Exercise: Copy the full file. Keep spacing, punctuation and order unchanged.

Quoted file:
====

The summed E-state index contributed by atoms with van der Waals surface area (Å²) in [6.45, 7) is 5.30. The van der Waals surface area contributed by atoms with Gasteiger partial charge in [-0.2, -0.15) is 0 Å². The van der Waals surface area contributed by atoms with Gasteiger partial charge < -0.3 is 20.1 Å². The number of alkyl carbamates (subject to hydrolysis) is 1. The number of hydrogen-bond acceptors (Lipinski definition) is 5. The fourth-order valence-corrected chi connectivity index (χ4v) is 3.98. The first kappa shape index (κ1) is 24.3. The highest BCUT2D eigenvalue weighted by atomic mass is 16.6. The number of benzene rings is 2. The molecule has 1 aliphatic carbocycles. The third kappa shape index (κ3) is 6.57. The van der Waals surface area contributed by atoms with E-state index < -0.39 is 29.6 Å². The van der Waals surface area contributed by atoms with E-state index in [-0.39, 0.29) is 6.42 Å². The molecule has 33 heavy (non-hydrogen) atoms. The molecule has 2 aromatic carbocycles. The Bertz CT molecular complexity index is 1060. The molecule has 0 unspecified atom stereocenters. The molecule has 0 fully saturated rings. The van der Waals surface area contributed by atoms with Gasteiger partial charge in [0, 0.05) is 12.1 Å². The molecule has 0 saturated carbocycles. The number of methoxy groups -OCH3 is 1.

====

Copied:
The summed E-state index contributed by atoms with van der Waals surface area (Å²) in [6.45, 7) is 5.30. The van der Waals surface area contributed by atoms with Gasteiger partial charge in [-0.2, -0.15) is 0 Å². The van der Waals surface area contributed by atoms with Gasteiger partial charge < -0.3 is 20.1 Å². The number of alkyl carbamates (subject to hydrolysis) is 1. The number of hydrogen-bond acceptors (Lipinski definition) is 5. The fourth-order valence-corrected chi connectivity index (χ4v) is 3.98. The first kappa shape index (κ1) is 24.3. The highest BCUT2D eigenvalue weighted by atomic mass is 16.6. The number of benzene rings is 2. The molecule has 1 aliphatic carbocycles. The third kappa shape index (κ3) is 6.57. The van der Waals surface area contributed by atoms with E-state index < -0.39 is 29.6 Å². The van der Waals surface area contributed by atoms with E-state index in [-0.39, 0.29) is 6.42 Å². The molecule has 33 heavy (non-hydrogen) atoms. The molecule has 2 aromatic carbocycles. The Bertz CT molecular complexity index is 1060. The molecule has 0 unspecified atom stereocenters. The molecule has 0 fully saturated rings. The van der Waals surface area contributed by atoms with Gasteiger partial charge in [0, 0.05) is 12.1 Å². The molecule has 0 saturated carbocycles. The number of methoxy groups -OCH3 is 1.